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Philosophy of Education

We believe that all people are learners. A fundamental element of human nature is the process of adapting to new experiences in such a way as to improve the condition of self and others. With this in mind, we believe that learning is a perpetual circumstance whether it is pursued intentionally or occurs unintentionally.

We believe education is holistic. Effective education includes the cognitive, affective, behavioral, and spiritual domains of a person. It is important for the learner to experience opportunities in each of these areas  consistently.

We believe that although all people learn, individual learners are unique. People can engage different learning styles as a general way of processing data. People also can adapt to and utilize different styles based on the unique conditions of learning experiences. As a result, we believe that educators must be sensitive to some uniqueness while teaching in a general context.

We believe education can be conducted through a variety of means. People are able to learn in a classroom setting, through practical field experiences, and through distance learning platforms, among many other means of education.

We believe educators are responsible to establish relevant learning outcomes for those who participate in their educational experiences. It is important for educators to assess how effectively these outcomes are being achieved in order to improve and enhance the effectiveness of their work in the future.

Our Educational Apologetic

Educational philosophies are established in terms of three major ideas: (a) What is the nature of man? (b) What is the nature of the universe? (c) What is the nature and function of society? These questions may be phrased in different ways, but their essential substance is always present when people seek to set down an educational apologetic. The educational apologetic subscribed to by Manhattan Christian College is as follows:

The institution is committed to the faith that God has revealed Himself fully and finally in the Hebrew-Christian scriptures, with the culmination of that revelation expressed through Jesus Christ in the New Testament. In Christ and His message the truth about the nature of man, society, and the universe is made manifest.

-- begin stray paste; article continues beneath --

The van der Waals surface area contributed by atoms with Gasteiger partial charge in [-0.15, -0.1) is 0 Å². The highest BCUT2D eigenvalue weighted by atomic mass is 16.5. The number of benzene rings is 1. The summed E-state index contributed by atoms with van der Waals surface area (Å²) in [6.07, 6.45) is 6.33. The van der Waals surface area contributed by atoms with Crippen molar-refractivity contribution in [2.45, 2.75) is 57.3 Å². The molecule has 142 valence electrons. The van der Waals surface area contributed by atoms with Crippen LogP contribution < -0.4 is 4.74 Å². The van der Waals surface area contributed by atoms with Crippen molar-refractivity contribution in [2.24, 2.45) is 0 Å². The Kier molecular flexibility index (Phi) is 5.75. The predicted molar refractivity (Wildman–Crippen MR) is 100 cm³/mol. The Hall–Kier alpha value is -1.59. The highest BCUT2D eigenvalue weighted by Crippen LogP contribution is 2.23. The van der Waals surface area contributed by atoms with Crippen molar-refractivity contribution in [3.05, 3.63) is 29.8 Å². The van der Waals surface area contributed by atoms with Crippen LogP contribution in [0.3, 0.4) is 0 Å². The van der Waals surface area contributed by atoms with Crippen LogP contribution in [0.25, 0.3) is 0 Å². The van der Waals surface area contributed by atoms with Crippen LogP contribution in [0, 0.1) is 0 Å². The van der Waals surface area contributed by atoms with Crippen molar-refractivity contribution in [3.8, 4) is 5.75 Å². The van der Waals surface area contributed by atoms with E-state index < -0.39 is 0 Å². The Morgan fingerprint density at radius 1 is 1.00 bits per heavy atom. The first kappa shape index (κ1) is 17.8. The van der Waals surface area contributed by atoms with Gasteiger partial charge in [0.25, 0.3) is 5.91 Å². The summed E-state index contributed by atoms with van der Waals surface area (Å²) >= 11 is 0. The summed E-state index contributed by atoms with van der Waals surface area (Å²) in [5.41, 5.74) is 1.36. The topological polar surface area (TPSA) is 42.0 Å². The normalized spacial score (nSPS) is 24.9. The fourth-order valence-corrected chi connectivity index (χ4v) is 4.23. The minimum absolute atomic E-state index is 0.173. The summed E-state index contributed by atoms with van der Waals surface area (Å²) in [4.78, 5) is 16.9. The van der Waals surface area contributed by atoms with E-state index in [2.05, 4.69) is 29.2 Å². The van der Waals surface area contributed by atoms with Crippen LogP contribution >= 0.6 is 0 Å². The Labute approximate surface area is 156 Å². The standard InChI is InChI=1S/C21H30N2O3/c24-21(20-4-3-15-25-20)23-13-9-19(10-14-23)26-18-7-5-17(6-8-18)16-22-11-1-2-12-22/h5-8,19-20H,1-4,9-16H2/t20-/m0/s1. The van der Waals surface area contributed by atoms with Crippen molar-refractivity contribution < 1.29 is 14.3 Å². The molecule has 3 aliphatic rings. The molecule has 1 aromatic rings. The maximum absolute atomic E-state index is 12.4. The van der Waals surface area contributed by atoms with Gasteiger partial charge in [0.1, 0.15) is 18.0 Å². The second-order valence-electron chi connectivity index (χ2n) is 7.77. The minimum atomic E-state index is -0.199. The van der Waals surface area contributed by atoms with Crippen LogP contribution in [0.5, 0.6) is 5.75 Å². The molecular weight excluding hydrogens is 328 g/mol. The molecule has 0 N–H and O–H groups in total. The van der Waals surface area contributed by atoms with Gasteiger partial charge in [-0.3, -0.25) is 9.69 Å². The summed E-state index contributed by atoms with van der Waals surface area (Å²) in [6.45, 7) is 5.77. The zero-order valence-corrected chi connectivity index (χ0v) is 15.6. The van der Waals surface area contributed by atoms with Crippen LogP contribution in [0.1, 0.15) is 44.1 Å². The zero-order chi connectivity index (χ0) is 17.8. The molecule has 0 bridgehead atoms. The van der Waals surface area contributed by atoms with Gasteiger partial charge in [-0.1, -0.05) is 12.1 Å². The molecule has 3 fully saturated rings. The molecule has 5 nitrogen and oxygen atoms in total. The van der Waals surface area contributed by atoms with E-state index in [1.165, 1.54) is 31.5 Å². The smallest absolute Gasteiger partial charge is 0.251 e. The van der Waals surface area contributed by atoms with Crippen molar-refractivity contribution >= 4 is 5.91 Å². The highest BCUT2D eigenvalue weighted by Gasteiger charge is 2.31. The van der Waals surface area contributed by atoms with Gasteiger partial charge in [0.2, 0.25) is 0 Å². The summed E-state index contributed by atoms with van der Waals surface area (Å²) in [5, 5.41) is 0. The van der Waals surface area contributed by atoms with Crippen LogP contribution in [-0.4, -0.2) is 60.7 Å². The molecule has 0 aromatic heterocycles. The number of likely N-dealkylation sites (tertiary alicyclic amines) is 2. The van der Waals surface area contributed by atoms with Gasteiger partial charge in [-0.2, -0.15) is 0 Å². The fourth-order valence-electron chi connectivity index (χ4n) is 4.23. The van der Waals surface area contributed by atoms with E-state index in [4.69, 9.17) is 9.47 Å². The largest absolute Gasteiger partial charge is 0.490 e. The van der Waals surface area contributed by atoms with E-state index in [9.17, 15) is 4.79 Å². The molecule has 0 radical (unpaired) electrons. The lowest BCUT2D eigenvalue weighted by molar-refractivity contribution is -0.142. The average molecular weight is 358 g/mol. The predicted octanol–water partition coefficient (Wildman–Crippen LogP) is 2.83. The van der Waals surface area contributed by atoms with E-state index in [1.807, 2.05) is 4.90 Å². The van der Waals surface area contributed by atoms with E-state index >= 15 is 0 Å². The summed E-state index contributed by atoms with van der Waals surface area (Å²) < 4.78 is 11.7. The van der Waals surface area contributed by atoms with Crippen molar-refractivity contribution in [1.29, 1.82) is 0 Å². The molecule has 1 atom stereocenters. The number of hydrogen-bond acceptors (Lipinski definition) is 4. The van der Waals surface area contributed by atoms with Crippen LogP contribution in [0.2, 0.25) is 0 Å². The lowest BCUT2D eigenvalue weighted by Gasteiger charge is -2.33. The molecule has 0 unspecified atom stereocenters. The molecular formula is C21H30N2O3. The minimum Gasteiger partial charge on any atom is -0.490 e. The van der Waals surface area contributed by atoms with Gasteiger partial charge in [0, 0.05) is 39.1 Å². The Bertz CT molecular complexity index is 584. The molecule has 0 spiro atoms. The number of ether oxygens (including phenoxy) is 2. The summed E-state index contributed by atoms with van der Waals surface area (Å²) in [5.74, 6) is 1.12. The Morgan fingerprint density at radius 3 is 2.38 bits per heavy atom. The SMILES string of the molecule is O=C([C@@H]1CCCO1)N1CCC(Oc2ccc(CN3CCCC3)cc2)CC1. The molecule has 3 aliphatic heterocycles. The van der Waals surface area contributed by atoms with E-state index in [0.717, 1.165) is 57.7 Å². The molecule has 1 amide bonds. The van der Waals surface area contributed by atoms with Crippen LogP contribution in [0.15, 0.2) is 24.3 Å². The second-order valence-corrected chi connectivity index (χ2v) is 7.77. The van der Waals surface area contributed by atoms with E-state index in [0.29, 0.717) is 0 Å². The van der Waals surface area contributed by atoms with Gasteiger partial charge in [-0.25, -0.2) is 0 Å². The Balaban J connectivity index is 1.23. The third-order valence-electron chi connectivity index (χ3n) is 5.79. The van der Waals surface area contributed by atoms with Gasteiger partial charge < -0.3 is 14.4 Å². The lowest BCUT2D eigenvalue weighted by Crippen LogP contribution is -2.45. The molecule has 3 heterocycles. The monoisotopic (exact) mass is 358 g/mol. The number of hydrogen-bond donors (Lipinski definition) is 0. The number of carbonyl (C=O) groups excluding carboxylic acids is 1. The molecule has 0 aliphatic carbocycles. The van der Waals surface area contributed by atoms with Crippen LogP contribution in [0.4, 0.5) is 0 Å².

What and who is humanity? Created in the image of God, but rebellious against the will of God for his life, man is in need of that kind of redemption which will restore fellowship with the Creator and answer the question of his nature and identity. With the Bible at the center of its curricular program, MCC answers the cry of every person for an adequate sense of self-identity, with the invitation to become children of God through Jesus Christ. Secular education in the United States cannot give this answer.

What is society? Society is a functioning group of human beings working together in the pursuit of their major corporate interest, self-maintenance, self-perpetuation or continuity, and order in associational relationships. The college subscribes to the belief that the identity and value of the individual as revealed in Jesus Christ constitutes the fundamental basis upon which the social organization and order are established. The political system known as the democratic process is the most adequate system for the operation of free men; but this system is undergirded by the concept of humanity and society as seen in the Christian scriptures. A philosophy of education most suited to the needs of man and society is not complete, therefore, without the content of scriptural truth incorporated into the educational program.

What is the nature of the universe? Modern educators are concerned with the necessity of providing an adequate worldview for those who are being educated. Manhattan Christian College holds the view that the total universe is the result of the creative power of God. God is the giver and sustainer of its order and His revelation of Himself in Christ and the scriptures are in harmony with all the truth which may be discovered about the universe. Furthermore, it is held that an adequate worldview cannot be achieved apart from an inclusion of both creation and revelation.

Our Core Values

Our Statement of Faith